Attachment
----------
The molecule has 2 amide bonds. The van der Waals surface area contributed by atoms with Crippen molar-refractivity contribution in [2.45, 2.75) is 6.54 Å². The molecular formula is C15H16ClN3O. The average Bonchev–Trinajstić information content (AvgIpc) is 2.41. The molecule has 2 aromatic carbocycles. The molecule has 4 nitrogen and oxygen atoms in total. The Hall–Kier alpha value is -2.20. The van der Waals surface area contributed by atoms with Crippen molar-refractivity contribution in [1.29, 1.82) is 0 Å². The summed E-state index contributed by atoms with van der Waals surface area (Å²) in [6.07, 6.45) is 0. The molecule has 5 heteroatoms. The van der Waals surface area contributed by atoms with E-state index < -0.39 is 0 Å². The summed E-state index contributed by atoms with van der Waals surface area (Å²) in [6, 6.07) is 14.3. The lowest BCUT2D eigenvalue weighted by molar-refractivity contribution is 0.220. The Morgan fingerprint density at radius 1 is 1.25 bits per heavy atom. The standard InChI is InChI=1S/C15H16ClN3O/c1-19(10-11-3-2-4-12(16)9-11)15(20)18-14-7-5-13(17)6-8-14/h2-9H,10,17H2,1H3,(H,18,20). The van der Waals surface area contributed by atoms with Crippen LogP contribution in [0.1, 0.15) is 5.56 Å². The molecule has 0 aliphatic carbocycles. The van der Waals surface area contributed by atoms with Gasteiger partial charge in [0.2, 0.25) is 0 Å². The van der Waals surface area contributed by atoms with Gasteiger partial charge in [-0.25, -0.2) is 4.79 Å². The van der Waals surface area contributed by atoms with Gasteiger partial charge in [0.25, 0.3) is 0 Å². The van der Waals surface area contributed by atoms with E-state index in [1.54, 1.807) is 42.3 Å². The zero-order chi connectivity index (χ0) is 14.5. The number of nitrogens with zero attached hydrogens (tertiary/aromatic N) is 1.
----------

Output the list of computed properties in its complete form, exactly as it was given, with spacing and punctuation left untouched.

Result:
The molecule has 2 amide bonds. The van der Waals surface area contributed by atoms with Crippen molar-refractivity contribution in [2.45, 2.75) is 6.54 Å². The molecular formula is C15H16ClN3O. The average Bonchev–Trinajstić information content (AvgIpc) is 2.41. The molecule has 2 aromatic carbocycles. The molecule has 4 nitrogen and oxygen atoms in total. The Hall–Kier alpha value is -2.20. The van der Waals surface area contributed by atoms with Crippen molar-refractivity contribution in [1.29, 1.82) is 0 Å². The summed E-state index contributed by atoms with van der Waals surface area (Å²) in [6.07, 6.45) is 0. The molecule has 5 heteroatoms. The van der Waals surface area contributed by atoms with E-state index < -0.39 is 0 Å². The summed E-state index contributed by atoms with van der Waals surface area (Å²) in [6, 6.07) is 14.3. The lowest BCUT2D eigenvalue weighted by molar-refractivity contribution is 0.220. The Morgan fingerprint density at radius 1 is 1.25 bits per heavy atom. The standard InChI is InChI=1S/C15H16ClN3O/c1-19(10-11-3-2-4-12(16)9-11)15(20)18-14-7-5-13(17)6-8-14/h2-9H,10,17H2,1H3,(H,18,20). The van der Waals surface area contributed by atoms with Crippen LogP contribution in [0.1, 0.15) is 5.56 Å². The molecule has 0 aliphatic carbocycles. The van der Waals surface area contributed by atoms with Gasteiger partial charge in [0.2, 0.25) is 0 Å². The van der Waals surface area contributed by atoms with Gasteiger partial charge in [-0.25, -0.2) is 4.79 Å². The van der Waals surface area contributed by atoms with Gasteiger partial charge in [0.25, 0.3) is 0 Å². The van der Waals surface area contributed by atoms with E-state index in [1.54, 1.807) is 42.3 Å². The zero-order chi connectivity index (χ0) is 14.5. The number of nitrogens with zero attached hydrogens (tertiary/aromatic N) is 1.